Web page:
We are, however, on the verge (I know the "flying cars and awesome robots" future has always been and always will be fifty years away) of developing an artificial fungi, bio-mimicry on a systemic, pervasive, and intelligent level. We have to build the equivalent of our own god damned carbon cycle, a krebs cycle for out interaction with the world. The problems of living things has been solved, but we, with our culture, our words, our literally lightening speed adaptation to environments that are both foreign and the product of our own artifice, which we were neither evolved to inhabit nor capable of managing in accord with the truly Macro-Level economics of the environment (where energy and matter are the currency, and genetics are the agents) have advanced beyond the support structures that nature provides.

We are an alien species, and as such, we have but two options, either, wax and wane, subject to the availability of energy and matter, and the earth's overwhelmed ability to refresh it's stores for our plundering, or we build our own ecology, with our own producers, consumers, decomposers, miniature minions, a host of nanobots, mimicking our mono-cellular friends, filling niches that nature is simply too slow to fill.

The problems have been solved by nature. Some small subset of humanity, concerned, concentrated, intelligent and driven to survive can create the necessary tools. (I would argue that some currently are, though perhaps they don't know it yet)

What won't change, and what hasn't largely changed, is the mindset of the masses. Culture, while the fastest means of evolution yet, left to it's own devices and in the aggregate, moves astonishingly slow with respect to it's behaviors and attitudes, relative to it's capabilities to vastly alter the world around it. Most of humanity still behaves much like they did in when the species first graced the globe: The more you consume, the more likely you are to pass along your genes. The types of consumption have changed radically, the nature of that consumption, but the basic principle remains the same.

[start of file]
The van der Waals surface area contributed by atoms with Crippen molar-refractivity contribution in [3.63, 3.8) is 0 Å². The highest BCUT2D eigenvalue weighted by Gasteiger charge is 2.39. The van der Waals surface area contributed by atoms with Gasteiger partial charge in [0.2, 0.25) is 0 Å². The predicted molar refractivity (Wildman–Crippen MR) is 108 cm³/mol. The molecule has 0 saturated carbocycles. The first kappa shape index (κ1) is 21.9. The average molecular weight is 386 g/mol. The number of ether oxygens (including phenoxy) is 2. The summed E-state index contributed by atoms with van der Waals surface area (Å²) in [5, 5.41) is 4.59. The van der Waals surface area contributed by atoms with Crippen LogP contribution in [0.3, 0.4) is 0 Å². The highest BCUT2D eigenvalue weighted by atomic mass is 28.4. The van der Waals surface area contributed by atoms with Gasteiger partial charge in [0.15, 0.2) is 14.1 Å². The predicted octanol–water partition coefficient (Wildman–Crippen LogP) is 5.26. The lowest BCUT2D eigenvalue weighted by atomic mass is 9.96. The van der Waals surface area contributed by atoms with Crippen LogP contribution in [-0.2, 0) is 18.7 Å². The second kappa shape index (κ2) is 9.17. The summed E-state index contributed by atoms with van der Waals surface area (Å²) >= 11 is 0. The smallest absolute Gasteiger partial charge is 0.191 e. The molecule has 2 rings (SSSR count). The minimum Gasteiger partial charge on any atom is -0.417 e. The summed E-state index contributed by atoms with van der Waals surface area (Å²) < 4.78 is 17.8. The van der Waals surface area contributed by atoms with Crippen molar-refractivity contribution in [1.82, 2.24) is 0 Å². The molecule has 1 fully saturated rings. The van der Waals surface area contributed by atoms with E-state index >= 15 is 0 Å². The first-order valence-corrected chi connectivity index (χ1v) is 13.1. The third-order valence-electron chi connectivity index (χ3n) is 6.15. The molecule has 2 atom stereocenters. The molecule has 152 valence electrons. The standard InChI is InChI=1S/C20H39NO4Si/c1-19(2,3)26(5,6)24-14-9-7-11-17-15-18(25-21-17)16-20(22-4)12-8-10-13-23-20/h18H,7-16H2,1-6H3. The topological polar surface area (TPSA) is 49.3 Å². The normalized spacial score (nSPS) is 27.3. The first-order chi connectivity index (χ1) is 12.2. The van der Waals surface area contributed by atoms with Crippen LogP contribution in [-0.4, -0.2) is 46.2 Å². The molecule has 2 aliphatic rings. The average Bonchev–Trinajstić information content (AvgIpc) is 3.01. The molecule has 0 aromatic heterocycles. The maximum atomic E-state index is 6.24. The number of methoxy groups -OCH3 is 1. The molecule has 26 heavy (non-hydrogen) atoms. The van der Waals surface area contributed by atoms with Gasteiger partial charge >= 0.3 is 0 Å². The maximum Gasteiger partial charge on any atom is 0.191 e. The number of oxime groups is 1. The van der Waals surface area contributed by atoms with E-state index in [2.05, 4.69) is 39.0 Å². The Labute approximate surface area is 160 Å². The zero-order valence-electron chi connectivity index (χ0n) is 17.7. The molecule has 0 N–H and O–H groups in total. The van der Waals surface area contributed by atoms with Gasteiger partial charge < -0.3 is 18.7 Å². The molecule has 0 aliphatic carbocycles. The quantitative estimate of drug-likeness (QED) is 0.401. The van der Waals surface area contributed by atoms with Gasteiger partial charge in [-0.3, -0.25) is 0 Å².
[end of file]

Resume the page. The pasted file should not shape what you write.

So given the options, and the various rates of change in technology versus the rate of change of aggregate behavior with respect to material and consumption, I'm going to have to say, with some trepidation, technology is our only hope.
posted by Freen at 11:42 AM on October 10, 2005


Our only salvation is to bioengineer cockroaches with human brains. Our weak human bodies will likely not survive drastic climate changes, but the roaches will probably make it through in some evolved, if disgusting fashion.
posted by Rothko at 11:49 AM on October 10, 2005


This has the chance of a snowball in hell. No, wait...
posted by weapons-grade pandemonium at 11:49 AM on October 10, 2005


Our only salvation is to bioengineer cockroaches with human brains.